Gulf Coast Converter Replaced by Mammoet
Tailor-made solution completes exchange never attempted before at plant. Mammoet was recently called on by a Gulf Coast spent acid regeneration facility to replace an aging acid converter vessel. Built several decades ago, the exchange of this 750-ton converter vessel was a critical part of an upgrade to the plant.
The project needed to be executed within restricted available space and with as little disturbance as possible to nearby components and units that had been upgraded in a previous shutdown. The limited space, as well as strict ground bearing pressure requirements, made the use of heavy equipment challenging. So Mammoet devised a tailor-made cradling solution that could overcome these challenges and provide the precision and control to move the delicate vessel – a feat never attempted at this particular plant.
Historically, the exchange of converters is a time consuming and space intensive process, involving stick building and demolition that extends turnarounds and increases risks. In recent years, advances in technology have changed tank designs in such a way that new vessels can be moved in one piece. However, while the vessels now have this potential, they have very specific support conditions around their foundations that must be upheld to prevent damage to the sensitive internal linings of the converter.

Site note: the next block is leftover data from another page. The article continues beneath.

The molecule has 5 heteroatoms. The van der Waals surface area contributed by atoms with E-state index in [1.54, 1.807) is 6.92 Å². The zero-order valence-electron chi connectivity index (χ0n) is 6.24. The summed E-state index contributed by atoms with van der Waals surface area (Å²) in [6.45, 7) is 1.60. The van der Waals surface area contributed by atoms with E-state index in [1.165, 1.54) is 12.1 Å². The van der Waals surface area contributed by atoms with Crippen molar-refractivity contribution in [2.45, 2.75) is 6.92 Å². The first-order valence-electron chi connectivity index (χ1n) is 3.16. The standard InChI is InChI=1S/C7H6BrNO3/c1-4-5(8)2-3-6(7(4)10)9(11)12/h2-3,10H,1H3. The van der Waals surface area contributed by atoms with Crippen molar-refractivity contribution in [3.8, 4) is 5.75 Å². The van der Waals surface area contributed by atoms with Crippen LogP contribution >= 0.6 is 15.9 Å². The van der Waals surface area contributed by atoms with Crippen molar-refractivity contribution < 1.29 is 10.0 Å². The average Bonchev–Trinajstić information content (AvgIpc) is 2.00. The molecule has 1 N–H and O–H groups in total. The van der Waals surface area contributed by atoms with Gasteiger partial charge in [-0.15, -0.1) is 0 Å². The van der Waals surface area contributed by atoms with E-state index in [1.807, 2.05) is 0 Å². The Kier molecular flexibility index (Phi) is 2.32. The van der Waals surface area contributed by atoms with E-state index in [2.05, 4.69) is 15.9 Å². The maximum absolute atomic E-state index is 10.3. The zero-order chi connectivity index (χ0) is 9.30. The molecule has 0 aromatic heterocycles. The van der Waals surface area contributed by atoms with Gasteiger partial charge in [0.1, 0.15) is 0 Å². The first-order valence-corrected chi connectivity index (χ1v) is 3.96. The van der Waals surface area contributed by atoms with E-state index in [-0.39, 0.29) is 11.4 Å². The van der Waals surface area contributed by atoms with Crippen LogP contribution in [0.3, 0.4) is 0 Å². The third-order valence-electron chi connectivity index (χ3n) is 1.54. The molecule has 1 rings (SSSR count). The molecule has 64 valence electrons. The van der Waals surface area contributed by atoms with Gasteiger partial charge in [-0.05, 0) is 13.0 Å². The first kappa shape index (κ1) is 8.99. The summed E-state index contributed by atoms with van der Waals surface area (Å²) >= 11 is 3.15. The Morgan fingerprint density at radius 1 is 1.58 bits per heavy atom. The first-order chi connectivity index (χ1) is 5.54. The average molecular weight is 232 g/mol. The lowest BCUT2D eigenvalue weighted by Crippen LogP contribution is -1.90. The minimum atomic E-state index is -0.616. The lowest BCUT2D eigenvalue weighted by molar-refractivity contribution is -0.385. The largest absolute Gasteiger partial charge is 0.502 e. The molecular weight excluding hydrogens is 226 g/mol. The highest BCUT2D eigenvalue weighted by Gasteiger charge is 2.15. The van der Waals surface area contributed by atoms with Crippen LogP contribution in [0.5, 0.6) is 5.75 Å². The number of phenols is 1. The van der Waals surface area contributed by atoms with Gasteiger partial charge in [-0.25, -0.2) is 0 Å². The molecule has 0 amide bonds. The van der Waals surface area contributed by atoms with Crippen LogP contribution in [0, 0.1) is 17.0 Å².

In response to these requirements, Mammoet designed a jack and slide system that could cradle both vessels by their foundations in order to elevate and slide them into place with the utmost control. In order to lift the vessels, Mammoet’s crew installed custom beams that were narrow enough to slide between the foundation and still have the capacity to cradle the entire 750-ton piece. These beams were then attached to jacking components set up on each side of the vessel and rested on a pair of 500 Te climbing jacks positioned at each end. First, to remove the old vessel, this complete arrangement was jacked up, lifting the converter in the process. It was then skidded out of the unit directly onto waiting SPMTs which had been placed under a total of 332 meters (1,090 feet) of skid track. The SPMTs then transported the vessel out of the facility.
Mammoet was then tasked with placing the new converter in the center of its foundation so the piping would align for proper installation. By reversing the operation method mentioned above, the team ensured that the new converter could be properly installed. This installation included aligning the skid track on SPMTs at precisely the right angle to ensure that the vessel would clear the steel of the existing unit by the allotted 2 ½ inches. Once cleared, the team positioned the trailers to ensure the skid tracks lined up with markers inside the unit and the converter’s rotation was correct before skidding the converter into its final position.
Featured Title photograph: Skidding the new converter into place.